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Updated guidelines for US children and youth

Earlier this month the U.S. Department of Health and Human Services released the second edition of the Physical Activity Guidelines for Americans. There are new key guidelines for children ages three through five and updated guidelines for youth ages six through seventeen.

This is the first time the federal physical activity guide has been updated since 2008.

Recommendations

The second edition contains evidence-based recommendations for children ages three to seventeen to safely get the physical activity they need to stay healthy. The guide states “it is important to provide young people opportunities and encouragement to participate in physical activities that are appropriate for their age, that are enjoyable, and that offer variety”.

According to the guide children younger than six years undergo periods of rapid growth and development. Which is why the new key guidelines for preschool children (ages three to five) suggest they should be physically active throughout the day to enhance their development and to teach important movement skills.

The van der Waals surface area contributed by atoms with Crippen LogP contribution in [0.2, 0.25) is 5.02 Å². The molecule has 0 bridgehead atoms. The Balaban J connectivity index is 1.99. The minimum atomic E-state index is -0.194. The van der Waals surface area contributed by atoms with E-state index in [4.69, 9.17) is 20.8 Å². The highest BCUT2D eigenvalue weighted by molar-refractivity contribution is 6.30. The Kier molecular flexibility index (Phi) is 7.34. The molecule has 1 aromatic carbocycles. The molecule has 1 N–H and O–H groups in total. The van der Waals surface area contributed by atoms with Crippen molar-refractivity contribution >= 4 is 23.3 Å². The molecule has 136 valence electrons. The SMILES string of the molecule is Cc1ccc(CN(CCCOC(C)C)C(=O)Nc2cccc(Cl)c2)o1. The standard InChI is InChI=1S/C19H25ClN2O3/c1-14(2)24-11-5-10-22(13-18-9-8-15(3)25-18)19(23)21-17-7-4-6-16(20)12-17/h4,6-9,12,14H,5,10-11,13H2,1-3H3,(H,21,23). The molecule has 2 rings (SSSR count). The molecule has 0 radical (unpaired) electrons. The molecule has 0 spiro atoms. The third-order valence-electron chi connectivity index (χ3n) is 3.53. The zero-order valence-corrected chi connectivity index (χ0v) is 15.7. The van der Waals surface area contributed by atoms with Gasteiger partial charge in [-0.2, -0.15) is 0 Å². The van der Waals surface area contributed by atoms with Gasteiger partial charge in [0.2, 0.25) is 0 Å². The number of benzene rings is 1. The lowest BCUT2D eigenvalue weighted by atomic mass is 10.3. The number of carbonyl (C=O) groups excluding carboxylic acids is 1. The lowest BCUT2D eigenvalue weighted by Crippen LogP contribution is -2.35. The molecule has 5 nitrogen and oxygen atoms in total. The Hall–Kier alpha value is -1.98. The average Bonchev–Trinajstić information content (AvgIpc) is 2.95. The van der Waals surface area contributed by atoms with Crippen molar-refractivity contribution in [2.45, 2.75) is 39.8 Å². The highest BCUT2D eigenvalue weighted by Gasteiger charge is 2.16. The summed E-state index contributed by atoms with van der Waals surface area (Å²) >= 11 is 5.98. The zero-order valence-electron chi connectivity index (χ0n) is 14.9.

For children and adolescents aged 6 through 17 years, it is recommended that they do 60 minutes or more of moderate-to-vigorous physical activity daily. Three types of physical activities are listed and should be done at least three times a week; aerobic physical activity, muscle-strengthening physical activity and bone-strengthening. As Quartz recently reported, “play is so crucial, in fact, that in a recent policy report, the American Academy of Pediatrics suggested that paediatricians actually prescribe it”.

Conclusion

Admiral Brett Giroir, the US Assistant Secretary for Health said, “The new guidelines demonstrate that, based on the best science, everyone can dramatically improve their health just by moving – anytime, anywhere, and by any means that gets you active.”

The guideline concludes by urging health professionals and policymakers to “facilitate awareness of the guidelines and promote the health benefits of physical activity and support efforts to implement programs, practices, and policies to facilitate increased physical activity and to improve the health of the US population”.

To read the guideline in full click here.

Author: Julia Zvobgo

Julia Zvobgo is a Cultural Anthropologist and the Community Manager of Child in the City.

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